CHANGE OUR DIET BECAUSE THE LAST ONE DIDN’T WORK
When we have found a meal plan that works, we sometimes becomes too rigid because we don’t want to rock the boat of success. But, when we have not found one that is working, we easily jump ship and start a new one. We all do it, and it might be the right thing to do.
However, often times, when we have been looking for a way of successful eating for years, we want to see results in less than the time it takes for changes to start showing, and we lose our patience.
When we begin a new food plan, it is exciting. It’s a chance to succeed. We have that motivated feeling because we are ready, and nothing is there to stop us. We are working with that clean slate.
CHANGE OUR EXERCISE PROGRAM BECAUSE THE LAST ONE DIDN’T WORK
It’s amazing how similar we are as human beings. We have similar tolerances when it comes to self-defeat, lack of get up and go and patience. So when it comes to wanting results from an exercise program, we definitely want to see something right away. Or almost right away.
Like with the nutritional plan, we need a little patience. If we are unmotivated because we are sick of the same fitness regime, sometimes variation helps. If we are unmotivated to the point where we are not exercising, it is definitely time to change to doing exercise.
I have a special exercise gift I want to share so that we can all feel results almost immediately. It comes with a request, and that is that you commit to do it for 1 week. For those who choose to do it for 1 week, I ask that, if you want to continue, commit for 14 more days. After the 14 days, I ask for another 14 days. There are really no strings attached, but I want you to feel the present.
Why am I being so strict? This exercise is the one! It is so motivating that I want it to be special to everyone.
Please read this lower back warning before starting.
Proceed with caution. Before going past step 6), make certain to care for the lower back. If any discomfort is felt, stop. It may be necessary to go only up to 6) or to shrink the diameter of the circles to 1 inch.
1) Stand with feet shoulder width apart.
2) Bend knees while keeping the butt tucked and shoulders over hips.
3) Place tip of both thumbs at belly button.
4) Place palms flat on abdomen with index fingers touching each other.
5) Make certain the elbows, at 45-degree angles, do not move.
6) Picture the center of the diamond made by the hands, maybe 2-inches below the belly button.
7) If the back is OK, using that central point as a point of focus, make a 2-inch circle emanating from that central point, moving the circle counterclockwise.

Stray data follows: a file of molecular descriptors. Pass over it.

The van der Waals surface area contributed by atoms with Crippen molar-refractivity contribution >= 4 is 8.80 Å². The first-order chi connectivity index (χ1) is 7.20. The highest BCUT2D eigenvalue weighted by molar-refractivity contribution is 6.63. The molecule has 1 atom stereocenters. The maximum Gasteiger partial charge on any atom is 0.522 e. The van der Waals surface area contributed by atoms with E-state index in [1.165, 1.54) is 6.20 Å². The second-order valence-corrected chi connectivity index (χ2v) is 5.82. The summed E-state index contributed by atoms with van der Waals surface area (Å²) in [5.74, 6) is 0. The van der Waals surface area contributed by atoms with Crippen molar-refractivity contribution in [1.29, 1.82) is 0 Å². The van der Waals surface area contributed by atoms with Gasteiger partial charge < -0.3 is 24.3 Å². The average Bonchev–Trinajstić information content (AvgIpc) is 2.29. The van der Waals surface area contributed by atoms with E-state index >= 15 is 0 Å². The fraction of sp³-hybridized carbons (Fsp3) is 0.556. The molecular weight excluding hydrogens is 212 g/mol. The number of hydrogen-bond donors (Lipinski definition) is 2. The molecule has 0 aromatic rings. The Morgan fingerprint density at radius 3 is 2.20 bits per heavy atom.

8) Do this 8 more times.
9) Then reverse directions and make the circle clockwise.
10) Do this 8 more times.
12) Check the back to make certain it doesn’t hurt. If it does, you are absolved from the commitment to continue this exercise.
[IF AND ONLY IF YOU HAVE DONE THIS EXERCISE FOR ONE WEEK, YOU CAN ADD THE FOLLOWING.
SPECIAL ADD-ON INSTRUCTIONS ONLY FOR THOSE WHO HAVE EXECUTED THE ABOVE EXERCISE DAILY FOR ONE WEEK:
If you have done this exercise with the hands in the diamond position at the belly as instructed, you have been holding the area which make the small circles with the ab muscles. Now it is time to change the hands only to the rear with 4th and 5th fingers touching each other and touching the tailbone. This change, for the person who has experienced the first position, will insure that you can correct yourself if you feel your butt sticking out. There should be as little movement of the butt and hips as possible since the exercise is for the muscles between the belly button and the groin. Have fun!]]
Whatever we use to motivate us is great, as long as it helps us develop. Changing our environment, our school, our job, our food plan, our exercise plan are only as good as the progress we make because of the change. If we start something new, we have given ourselves a new start. We need to use this fuel which can stimulate motivation to work on ourselves because, no matter what the change, we are the key.
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DIANE GOLD, AUTHOR
Diane Gold, Founder of Warriors of Weight, Moms For Healthy Daughters, is a mentor in tai chi, kung fu and meditation, a music and stress expert and a dedicated mom. She believes we can motivate ourselves very well. She says, “When we believe a change can motivate us, then it will. We must find daily opportunities to clean our internal slate. This will activate our motivation.”